In the dictionary, 'atemporal' is often paraphrased as 'tenseless'. It thus seems that 'atemporal' is identical in meaning with 'tenseless'. Can we then speak atemporal language instead of tenseless language?
Time is the thing that we refer to. One way of showing that something happened in the past is to change the form of the verb. So in English we can put an -ed ending on the verb, if we want to show we are talking about past time.
When we change verbs like this, the verb has tense. This means it has a special grammatical form, and that we usually use this form to indicate which time we are talking about.
So ageing—growing old—for example, is a temporal process. It is related to time. But it isn't related to tense! Ageing is about time and biology, not grammar!
So being atemporal means not related to time or not changed by time. Tenseless means not having a grammatical shape used to indicate time or modality.
An infinitive is tenseless. It is not marked to show time reference.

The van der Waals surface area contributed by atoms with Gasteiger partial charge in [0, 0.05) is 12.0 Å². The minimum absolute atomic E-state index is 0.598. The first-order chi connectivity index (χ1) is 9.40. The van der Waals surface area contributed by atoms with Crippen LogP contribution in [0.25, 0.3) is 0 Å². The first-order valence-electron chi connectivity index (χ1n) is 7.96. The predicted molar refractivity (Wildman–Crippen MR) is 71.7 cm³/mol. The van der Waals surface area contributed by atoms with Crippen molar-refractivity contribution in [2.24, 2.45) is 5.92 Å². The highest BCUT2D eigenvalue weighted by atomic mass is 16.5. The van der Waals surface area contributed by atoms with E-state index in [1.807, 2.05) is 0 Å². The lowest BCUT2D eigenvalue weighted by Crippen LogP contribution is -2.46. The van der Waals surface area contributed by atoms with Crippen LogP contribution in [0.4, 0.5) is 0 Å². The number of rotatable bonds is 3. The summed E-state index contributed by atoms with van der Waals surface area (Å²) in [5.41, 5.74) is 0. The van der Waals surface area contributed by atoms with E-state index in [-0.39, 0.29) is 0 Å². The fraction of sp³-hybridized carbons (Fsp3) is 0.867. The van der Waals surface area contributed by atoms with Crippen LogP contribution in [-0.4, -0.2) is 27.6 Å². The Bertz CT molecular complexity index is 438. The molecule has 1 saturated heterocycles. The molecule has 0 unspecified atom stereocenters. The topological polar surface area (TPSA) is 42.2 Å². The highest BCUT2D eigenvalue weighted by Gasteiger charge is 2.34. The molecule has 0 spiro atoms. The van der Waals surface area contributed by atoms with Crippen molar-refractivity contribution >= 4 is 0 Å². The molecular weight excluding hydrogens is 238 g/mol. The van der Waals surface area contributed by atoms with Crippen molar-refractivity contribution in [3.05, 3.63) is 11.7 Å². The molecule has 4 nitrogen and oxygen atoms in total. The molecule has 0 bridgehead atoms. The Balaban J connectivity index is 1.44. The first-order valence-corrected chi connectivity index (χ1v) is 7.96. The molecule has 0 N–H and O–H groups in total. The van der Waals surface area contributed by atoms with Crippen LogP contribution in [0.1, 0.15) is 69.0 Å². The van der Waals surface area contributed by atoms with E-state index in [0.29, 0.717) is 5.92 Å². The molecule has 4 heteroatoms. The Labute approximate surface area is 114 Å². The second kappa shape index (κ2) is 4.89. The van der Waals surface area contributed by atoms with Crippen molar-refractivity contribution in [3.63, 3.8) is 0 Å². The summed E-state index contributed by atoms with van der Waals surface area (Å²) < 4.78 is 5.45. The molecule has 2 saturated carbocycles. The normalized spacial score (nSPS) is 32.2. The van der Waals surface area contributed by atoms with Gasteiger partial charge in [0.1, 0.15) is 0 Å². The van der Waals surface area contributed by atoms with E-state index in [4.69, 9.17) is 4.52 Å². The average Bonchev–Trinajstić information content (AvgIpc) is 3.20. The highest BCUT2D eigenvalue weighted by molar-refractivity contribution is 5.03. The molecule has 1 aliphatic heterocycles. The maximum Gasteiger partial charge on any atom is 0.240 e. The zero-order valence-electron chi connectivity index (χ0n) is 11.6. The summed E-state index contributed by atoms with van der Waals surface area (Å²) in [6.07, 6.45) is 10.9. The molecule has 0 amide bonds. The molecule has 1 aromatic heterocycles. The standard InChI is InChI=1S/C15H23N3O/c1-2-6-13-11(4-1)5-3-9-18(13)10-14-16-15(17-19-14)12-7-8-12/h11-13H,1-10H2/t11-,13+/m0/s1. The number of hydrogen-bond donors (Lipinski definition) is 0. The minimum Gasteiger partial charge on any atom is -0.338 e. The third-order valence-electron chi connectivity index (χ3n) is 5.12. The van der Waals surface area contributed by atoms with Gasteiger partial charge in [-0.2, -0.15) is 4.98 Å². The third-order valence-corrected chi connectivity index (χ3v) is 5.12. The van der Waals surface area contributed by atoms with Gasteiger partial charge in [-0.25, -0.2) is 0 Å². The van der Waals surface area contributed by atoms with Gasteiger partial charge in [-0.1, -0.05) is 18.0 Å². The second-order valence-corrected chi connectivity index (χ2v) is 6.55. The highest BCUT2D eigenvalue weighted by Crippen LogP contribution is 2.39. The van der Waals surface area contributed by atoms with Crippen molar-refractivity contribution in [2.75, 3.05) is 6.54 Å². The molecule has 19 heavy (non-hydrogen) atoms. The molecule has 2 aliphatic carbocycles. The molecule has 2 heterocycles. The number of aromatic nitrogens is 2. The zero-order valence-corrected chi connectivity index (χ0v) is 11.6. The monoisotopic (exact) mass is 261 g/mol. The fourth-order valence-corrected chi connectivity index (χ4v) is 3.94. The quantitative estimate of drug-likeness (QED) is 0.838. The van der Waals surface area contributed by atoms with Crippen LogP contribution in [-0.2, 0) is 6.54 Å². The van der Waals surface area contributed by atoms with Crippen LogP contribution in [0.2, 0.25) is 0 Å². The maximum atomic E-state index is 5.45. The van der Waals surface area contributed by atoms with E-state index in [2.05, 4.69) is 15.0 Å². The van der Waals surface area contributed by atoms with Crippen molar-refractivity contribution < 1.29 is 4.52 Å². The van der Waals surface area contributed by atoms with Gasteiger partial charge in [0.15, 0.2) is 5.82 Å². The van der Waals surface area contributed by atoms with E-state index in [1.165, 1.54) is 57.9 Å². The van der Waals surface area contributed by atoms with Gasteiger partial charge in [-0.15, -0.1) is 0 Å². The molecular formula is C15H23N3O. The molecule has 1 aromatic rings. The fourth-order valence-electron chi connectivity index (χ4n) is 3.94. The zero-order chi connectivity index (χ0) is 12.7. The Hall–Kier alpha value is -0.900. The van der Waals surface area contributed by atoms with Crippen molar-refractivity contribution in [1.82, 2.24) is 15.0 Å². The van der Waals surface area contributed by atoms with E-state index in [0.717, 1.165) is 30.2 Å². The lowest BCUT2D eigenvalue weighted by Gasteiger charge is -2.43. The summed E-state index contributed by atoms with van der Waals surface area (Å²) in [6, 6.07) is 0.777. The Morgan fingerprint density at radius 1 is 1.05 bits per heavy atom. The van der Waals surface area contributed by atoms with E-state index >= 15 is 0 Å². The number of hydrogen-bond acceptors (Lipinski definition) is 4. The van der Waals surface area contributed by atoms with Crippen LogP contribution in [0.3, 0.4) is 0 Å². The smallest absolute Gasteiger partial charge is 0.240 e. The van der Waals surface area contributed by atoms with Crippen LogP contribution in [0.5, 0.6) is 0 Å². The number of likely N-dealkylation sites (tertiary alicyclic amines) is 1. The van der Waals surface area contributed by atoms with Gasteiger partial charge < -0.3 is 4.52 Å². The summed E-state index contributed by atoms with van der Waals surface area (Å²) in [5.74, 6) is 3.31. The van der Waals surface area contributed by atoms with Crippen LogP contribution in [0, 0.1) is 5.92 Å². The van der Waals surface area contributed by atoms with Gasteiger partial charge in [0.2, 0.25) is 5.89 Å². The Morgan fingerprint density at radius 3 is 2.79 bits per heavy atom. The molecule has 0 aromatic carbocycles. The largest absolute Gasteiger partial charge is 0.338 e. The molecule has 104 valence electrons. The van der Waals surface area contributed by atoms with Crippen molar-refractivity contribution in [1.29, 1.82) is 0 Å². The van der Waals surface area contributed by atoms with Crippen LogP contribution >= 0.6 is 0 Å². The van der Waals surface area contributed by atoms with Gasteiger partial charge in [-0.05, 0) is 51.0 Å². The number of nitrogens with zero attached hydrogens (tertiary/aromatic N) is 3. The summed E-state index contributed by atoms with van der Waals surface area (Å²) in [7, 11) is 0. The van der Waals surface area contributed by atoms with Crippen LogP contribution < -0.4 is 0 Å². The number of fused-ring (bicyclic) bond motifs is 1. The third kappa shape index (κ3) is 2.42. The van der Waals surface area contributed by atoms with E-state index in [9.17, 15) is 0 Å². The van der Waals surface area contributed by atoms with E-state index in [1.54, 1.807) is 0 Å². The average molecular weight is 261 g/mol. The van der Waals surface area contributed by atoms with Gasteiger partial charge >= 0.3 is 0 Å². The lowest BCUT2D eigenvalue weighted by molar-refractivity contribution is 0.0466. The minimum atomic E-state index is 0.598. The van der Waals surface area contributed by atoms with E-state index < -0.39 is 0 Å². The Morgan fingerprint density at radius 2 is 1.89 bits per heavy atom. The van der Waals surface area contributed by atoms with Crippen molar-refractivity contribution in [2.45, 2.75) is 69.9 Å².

"Two squared equals four" describes an atemporal relationship. (It is not related to time in any way.)
As with any adjective, the exact meaning of the adjective atemporal is defined by its use in context. There are three main ways (that I know of) that language is often described as atemporal:
A particular text may not refer to any particular time. So, for example, some stretches of Latin text used by the Christian church avoid referring to past or future time (by using participles and infinitives only. In this case , there is also no tense). So these stretches of text can be described as atemporal.
A specific language (as opposed to some words used in a particular situation) may be described in an atemporal way, in the sense that the person describing the language does not recognise that the language changes over time.
An artificial language may have no means of referencing time, and may therefore be considered atemporal.